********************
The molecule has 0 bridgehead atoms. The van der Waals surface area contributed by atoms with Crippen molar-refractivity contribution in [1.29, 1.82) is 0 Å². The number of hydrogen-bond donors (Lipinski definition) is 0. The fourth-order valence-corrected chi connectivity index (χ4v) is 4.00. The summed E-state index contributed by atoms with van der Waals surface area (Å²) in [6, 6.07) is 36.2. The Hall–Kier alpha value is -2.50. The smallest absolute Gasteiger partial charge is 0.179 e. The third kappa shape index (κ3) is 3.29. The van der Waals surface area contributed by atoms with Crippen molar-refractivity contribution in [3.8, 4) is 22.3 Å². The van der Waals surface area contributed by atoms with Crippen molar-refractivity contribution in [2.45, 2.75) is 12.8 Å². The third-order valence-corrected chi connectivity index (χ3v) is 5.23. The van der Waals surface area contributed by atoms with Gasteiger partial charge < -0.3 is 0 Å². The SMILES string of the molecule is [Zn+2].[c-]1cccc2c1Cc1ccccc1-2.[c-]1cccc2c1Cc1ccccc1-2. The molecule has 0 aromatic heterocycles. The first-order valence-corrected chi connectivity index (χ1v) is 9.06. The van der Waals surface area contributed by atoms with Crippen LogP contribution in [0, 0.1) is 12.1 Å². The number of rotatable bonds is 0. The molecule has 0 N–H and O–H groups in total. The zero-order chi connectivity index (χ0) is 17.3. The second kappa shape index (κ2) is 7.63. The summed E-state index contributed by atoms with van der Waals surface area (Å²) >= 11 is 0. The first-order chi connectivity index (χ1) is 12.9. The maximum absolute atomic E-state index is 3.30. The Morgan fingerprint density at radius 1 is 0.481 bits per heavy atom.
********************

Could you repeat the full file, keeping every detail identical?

The molecule has 0 bridgehead atoms. The van der Waals surface area contributed by atoms with Crippen molar-refractivity contribution in [1.29, 1.82) is 0 Å². The number of hydrogen-bond donors (Lipinski definition) is 0. The fourth-order valence-corrected chi connectivity index (χ4v) is 4.00. The summed E-state index contributed by atoms with van der Waals surface area (Å²) in [6, 6.07) is 36.2. The Hall–Kier alpha value is -2.50. The smallest absolute Gasteiger partial charge is 0.179 e. The third kappa shape index (κ3) is 3.29. The van der Waals surface area contributed by atoms with Crippen molar-refractivity contribution in [3.8, 4) is 22.3 Å². The van der Waals surface area contributed by atoms with Crippen molar-refractivity contribution in [2.45, 2.75) is 12.8 Å². The third-order valence-corrected chi connectivity index (χ3v) is 5.23. The van der Waals surface area contributed by atoms with Gasteiger partial charge < -0.3 is 0 Å². The SMILES string of the molecule is [Zn+2].[c-]1cccc2c1Cc1ccccc1-2.[c-]1cccc2c1Cc1ccccc1-2. The molecule has 0 aromatic heterocycles. The first-order valence-corrected chi connectivity index (χ1v) is 9.06. The van der Waals surface area contributed by atoms with Crippen LogP contribution in [0, 0.1) is 12.1 Å². The number of rotatable bonds is 0. The molecule has 0 N–H and O–H groups in total. The zero-order chi connectivity index (χ0) is 17.3. The second kappa shape index (κ2) is 7.63. The summed E-state index contributed by atoms with van der Waals surface area (Å²) >= 11 is 0. The first-order chi connectivity index (χ1) is 12.9. The maximum absolute atomic E-state index is 3.30. The Morgan fingerprint density at radius 1 is 0.481 bits per heavy atom.